Day 12 (Sunday 27th June 2021) - After a bit of a break from the Pennine Way due to some leave and an overwhelming urge to do a border raid into Scotland after travel restrictions were lifted (and what a brilliant break it was of late snow in May and red squirrels thanks to a superb morning spent at Neil McIntyre's hide, a treat that had been at the top of my wish list for years), I headed back over to pick up where I left on Sunday as the forecast was for a dry day. I drove over to Otterburn, stopped off at Otterburn Mill for some crisps, Fentimans lemonade and a great big slab of their Rocky Road (which was amazing and had huge, whole red juicy cherries in it!), and then drove up the single track road to park up near Padon Hill. There's a tiny bit of space to park a very small car on the verge near where the Pennine Way crosses the road, leaving enough space so as not to obstruct the gate so that farm vehicles can still gain access. Having parked up I headed southwards away from Padon Hill to walk to near Bellingham, which is where I'd got up to back in early April.
I've been to Padon Hill many times as I love how peaceful it is there, with fabulous views all around. It's a location that features in the Northumberland book for it's great views, very large 'pepperpot' cairn, swathes of purple-pink heather in late summer and, if you're lucky, you may see roe deer or a small herd of free roaming ponies there. There's plenty of other wildlife there too, including grouse and skylarks, butterflies, lizards and other heath-loving creatures. And there's sheep, lots of sheep - this is Northumberland after all, where, allegedly, sheep outnumber people 3 to 1. So, this is a spot I've visited often, but I've always just walked along the stretch of the Pennine Way that leads north to the cairn, never along the stretch that leads south. This is one of the things I'm really loving about doing the Pennine Way - exploring the places in between the familiar places I know and love - in this case the bit in between the valley and waterfall at Hareshaw Linn on the outskirts of Bellingham (also in the Northumberland book!) and the cairn at Padon Hill.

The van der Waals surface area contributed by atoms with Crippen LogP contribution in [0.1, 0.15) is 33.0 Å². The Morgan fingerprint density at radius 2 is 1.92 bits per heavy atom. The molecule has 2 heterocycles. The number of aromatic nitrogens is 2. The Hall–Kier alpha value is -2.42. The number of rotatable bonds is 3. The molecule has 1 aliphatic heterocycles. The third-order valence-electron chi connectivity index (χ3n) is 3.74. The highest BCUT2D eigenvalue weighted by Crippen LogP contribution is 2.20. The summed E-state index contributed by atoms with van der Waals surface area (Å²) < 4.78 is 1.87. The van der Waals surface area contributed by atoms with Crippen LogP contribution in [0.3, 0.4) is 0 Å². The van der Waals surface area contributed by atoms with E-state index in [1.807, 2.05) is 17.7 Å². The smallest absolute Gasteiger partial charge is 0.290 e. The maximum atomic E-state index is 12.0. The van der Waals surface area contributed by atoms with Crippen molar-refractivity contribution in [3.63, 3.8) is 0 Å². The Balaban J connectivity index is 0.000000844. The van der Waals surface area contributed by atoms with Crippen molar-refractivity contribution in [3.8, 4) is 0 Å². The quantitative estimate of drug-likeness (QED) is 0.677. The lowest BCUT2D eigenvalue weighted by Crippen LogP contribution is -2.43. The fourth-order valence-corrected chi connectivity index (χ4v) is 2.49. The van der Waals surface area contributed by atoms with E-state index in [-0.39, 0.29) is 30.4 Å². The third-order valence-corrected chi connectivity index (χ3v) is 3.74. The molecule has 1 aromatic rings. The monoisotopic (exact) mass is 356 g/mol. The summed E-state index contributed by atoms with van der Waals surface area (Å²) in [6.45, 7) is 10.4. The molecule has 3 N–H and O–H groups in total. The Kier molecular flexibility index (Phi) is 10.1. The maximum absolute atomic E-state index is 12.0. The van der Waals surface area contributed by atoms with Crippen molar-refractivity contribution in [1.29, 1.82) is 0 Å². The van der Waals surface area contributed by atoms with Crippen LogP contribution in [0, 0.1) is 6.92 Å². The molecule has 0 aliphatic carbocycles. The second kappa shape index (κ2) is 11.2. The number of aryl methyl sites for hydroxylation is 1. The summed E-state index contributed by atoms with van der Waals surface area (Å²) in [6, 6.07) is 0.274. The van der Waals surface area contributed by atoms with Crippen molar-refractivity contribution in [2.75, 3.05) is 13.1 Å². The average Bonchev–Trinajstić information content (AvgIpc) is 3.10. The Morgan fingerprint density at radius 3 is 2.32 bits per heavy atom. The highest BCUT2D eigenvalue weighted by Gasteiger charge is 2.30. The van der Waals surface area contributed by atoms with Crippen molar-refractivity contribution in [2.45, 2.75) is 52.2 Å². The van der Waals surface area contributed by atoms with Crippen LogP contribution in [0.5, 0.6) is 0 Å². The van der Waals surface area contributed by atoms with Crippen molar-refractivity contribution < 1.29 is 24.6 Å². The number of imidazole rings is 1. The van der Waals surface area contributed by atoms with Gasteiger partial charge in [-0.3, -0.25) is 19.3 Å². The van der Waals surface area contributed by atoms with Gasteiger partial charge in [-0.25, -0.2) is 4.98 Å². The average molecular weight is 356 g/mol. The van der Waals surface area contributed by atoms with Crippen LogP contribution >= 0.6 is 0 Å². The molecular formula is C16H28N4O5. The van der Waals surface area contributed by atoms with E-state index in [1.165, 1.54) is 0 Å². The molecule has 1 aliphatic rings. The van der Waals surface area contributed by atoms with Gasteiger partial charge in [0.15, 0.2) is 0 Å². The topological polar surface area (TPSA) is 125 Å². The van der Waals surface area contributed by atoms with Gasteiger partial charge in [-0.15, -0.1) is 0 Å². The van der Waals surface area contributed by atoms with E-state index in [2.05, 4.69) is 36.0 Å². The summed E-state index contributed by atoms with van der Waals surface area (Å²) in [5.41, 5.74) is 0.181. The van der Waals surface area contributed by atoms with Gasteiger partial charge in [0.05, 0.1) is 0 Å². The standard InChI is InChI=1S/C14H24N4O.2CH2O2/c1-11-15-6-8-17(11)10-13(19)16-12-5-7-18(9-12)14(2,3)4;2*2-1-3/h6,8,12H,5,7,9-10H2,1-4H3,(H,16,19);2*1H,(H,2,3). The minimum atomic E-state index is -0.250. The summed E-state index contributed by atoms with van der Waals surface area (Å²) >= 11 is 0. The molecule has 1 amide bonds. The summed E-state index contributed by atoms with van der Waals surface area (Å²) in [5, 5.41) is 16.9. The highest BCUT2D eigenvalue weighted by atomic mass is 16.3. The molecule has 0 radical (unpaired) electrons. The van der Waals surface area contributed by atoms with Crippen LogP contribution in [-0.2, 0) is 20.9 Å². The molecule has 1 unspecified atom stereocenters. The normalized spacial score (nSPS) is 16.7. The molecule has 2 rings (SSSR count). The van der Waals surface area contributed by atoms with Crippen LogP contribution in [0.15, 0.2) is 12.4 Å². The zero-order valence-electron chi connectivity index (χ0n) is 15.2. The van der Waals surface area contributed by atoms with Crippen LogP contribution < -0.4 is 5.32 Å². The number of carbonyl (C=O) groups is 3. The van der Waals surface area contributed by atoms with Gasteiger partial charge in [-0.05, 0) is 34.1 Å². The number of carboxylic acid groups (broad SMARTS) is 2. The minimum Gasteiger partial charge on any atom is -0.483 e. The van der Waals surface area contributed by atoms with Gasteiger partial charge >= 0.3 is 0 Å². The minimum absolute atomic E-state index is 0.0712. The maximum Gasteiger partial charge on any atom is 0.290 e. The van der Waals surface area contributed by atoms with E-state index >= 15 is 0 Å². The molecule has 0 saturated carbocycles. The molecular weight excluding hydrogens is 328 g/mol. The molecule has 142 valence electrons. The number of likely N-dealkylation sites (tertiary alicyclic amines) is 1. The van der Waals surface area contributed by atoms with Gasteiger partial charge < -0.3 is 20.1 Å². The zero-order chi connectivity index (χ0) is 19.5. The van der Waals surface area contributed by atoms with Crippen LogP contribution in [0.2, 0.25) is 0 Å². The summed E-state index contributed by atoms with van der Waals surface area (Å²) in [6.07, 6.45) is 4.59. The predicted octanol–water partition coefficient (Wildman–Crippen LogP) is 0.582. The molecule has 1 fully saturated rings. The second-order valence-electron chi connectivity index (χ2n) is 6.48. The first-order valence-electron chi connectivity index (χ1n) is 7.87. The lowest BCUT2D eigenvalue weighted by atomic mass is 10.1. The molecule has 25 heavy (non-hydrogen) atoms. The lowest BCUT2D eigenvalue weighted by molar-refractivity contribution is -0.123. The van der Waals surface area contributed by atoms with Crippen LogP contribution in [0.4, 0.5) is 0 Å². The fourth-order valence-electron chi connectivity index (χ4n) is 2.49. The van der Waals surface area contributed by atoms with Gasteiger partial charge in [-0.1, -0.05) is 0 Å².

The weather was ideal hiking weather, cool, cloudy but bright, with a gentle breeze, and dry, and the ground was great underfoot, soft after a little bit of rain the day before - but the boggy bits were mostly dry as, other than the day before, we'd not had much rain for a while. And the route was up and down gentle slopes too, all in all a very pleasant days walking along the Way to Bellingham and then back. By the return journey the sun had come out and it was glorious weather, perfect for working up a thirst for a pint when I got home, and some ice-cream!
Highlights of the day included:
* Meeting fellow hikers and stopping for a natter - I've not actually met many other people while hiking the Pennine Way, which can be a plus if you're inclined to be anti-social sometimes like me :-D - but it was really nice to briefly chat with these hikers, and to hear of their adventures - 1 was doing the whole Pennine Way in a continuous hike, which is impressive to a soft day walker like me, and 2 others were hiking from Lands End to John O Groats - how incredible is that, very inspiring! Friends and I are doing a Lands End to John O Groats virtual challenge, so to meet people who are doing it for real was fantastic.